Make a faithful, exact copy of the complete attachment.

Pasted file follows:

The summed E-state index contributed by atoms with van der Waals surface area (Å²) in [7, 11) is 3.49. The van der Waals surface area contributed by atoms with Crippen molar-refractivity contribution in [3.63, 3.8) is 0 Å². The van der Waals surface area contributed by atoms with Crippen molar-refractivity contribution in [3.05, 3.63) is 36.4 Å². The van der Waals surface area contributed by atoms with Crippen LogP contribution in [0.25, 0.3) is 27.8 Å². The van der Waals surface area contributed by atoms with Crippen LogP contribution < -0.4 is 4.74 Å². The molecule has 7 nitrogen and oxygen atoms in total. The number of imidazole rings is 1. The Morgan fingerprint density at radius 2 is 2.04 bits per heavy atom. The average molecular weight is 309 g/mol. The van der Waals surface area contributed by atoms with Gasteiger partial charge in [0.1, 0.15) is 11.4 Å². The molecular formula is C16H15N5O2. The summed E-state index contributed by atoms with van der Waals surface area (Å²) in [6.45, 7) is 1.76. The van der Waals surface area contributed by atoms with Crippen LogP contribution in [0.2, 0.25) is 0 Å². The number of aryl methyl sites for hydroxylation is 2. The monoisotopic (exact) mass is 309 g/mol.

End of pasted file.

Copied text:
The summed E-state index contributed by atoms with van der Waals surface area (Å²) in [7, 11) is 3.49. The van der Waals surface area contributed by atoms with Crippen molar-refractivity contribution in [3.63, 3.8) is 0 Å². The van der Waals surface area contributed by atoms with Crippen molar-refractivity contribution in [3.05, 3.63) is 36.4 Å². The van der Waals surface area contributed by atoms with Crippen LogP contribution in [0.25, 0.3) is 27.8 Å². The van der Waals surface area contributed by atoms with Crippen LogP contribution < -0.4 is 4.74 Å². The molecule has 7 nitrogen and oxygen atoms in total. The number of imidazole rings is 1. The Morgan fingerprint density at radius 2 is 2.04 bits per heavy atom. The average molecular weight is 309 g/mol. The van der Waals surface area contributed by atoms with Gasteiger partial charge in [0.1, 0.15) is 11.4 Å². The molecular formula is C16H15N5O2. The summed E-state index contributed by atoms with van der Waals surface area (Å²) in [6.45, 7) is 1.76. The van der Waals surface area contributed by atoms with Crippen LogP contribution in [0.2, 0.25) is 0 Å². The number of aryl methyl sites for hydroxylation is 2. The monoisotopic (exact) mass is 309 g/mol.